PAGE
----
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What We Lose in Reading Digitally October 14, 2016

Posted by Peter Varhol in Publishing, Uncategorized.
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I have almost never picked up a physical book in the last three years. Virtually everything I have read (and I am a voracious reader) has been digital, first on my Nook, and over the last year on my phone.  I prefer it that way.  I carry my library with me, and can read anything I want, whenever I want.  And I don’t have to fill my backpack with a bunch of paperbacks.

I discovered something today. I discovered that I could not, at least not conveniently, give the gift of a book in a digital format.  It used to be if I wanted to gift a book, I would go to a bookstore, buy the book, and give it to you.  I may end up doing that here (the Barnes and Noble superstore is only five minutes away, although I have no idea if they stock this particular book), but buying a digital book as a gift is almost impossible.  My accounts at Barnes and Noble, and at Amazon, are tied to my reading software and my devices.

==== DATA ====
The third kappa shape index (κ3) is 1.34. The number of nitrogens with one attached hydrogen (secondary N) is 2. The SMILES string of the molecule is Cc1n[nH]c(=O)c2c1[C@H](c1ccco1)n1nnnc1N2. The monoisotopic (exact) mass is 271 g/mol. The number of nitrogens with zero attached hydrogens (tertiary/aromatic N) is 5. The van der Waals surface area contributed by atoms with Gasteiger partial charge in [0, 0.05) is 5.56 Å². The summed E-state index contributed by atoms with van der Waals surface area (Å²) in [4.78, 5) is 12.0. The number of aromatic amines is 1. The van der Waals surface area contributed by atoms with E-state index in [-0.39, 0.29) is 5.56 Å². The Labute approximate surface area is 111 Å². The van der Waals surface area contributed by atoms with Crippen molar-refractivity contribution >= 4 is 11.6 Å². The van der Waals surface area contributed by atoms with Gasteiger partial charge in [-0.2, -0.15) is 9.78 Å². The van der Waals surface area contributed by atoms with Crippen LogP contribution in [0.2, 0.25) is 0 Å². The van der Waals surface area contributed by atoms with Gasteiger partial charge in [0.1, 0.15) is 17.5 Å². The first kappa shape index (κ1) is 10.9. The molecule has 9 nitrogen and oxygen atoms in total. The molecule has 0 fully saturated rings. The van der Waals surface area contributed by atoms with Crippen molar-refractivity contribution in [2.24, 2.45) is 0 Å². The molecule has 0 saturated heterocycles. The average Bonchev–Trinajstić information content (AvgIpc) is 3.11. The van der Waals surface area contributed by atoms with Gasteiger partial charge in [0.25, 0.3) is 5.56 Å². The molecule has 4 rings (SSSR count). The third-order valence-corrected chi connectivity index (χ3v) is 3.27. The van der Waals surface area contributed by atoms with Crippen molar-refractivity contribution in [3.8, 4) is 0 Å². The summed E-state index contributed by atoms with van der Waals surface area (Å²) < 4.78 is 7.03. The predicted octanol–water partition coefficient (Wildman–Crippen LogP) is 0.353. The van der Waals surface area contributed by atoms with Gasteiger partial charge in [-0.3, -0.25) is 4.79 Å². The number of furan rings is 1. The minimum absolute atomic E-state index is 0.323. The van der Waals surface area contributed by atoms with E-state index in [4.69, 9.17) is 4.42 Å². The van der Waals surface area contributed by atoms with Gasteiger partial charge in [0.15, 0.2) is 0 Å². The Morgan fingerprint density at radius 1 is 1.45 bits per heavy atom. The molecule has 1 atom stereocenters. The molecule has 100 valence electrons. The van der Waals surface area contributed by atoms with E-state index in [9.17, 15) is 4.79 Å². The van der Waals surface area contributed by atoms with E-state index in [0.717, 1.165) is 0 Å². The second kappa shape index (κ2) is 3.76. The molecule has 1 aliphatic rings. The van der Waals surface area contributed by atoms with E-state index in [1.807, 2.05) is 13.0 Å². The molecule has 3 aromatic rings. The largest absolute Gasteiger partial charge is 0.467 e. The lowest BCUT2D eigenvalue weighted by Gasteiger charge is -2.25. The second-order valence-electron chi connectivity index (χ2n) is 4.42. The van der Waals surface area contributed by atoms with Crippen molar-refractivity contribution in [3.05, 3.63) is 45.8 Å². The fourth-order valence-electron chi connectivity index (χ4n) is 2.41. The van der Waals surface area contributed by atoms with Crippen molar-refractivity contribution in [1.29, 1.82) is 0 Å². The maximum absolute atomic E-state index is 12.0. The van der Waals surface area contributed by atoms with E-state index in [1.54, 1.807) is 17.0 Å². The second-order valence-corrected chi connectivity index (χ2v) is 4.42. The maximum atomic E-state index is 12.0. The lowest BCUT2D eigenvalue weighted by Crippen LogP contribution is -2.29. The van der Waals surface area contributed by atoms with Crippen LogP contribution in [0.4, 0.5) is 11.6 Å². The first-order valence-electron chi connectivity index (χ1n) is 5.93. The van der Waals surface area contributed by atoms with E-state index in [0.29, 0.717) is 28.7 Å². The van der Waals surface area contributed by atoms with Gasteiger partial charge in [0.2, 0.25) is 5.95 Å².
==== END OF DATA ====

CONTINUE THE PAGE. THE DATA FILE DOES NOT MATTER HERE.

I’m not even sure how I would gift a digital book. The reader often tells me if it’s possible to loan a book (sometimes it’s not, apparently), but doesn’t say anything about buying a book for someone else.  From the standpoint of the book economy, this doesn’t seem to make any sense.

It troubles me that I cannot easily gift a book in the digital era. This doesn’t seem to be a use case with either Amazon or Barnes and Noble, and that is to their detriment.  I have spent some time looking into this, and don’t see any good way of doing it.  And I have never had to spend any time doing it with physical books.  This is odd.  Books have often been one of the most popular of gifts, and we don’t easily allow that any more.

The fact of the matter is that while we’ve made it easier to buy (digital) books, we have made it more difficult to gift them. That’s simply wrong, and we have taken a step back in that regard.  Book sellers, are you listening?  I think not.

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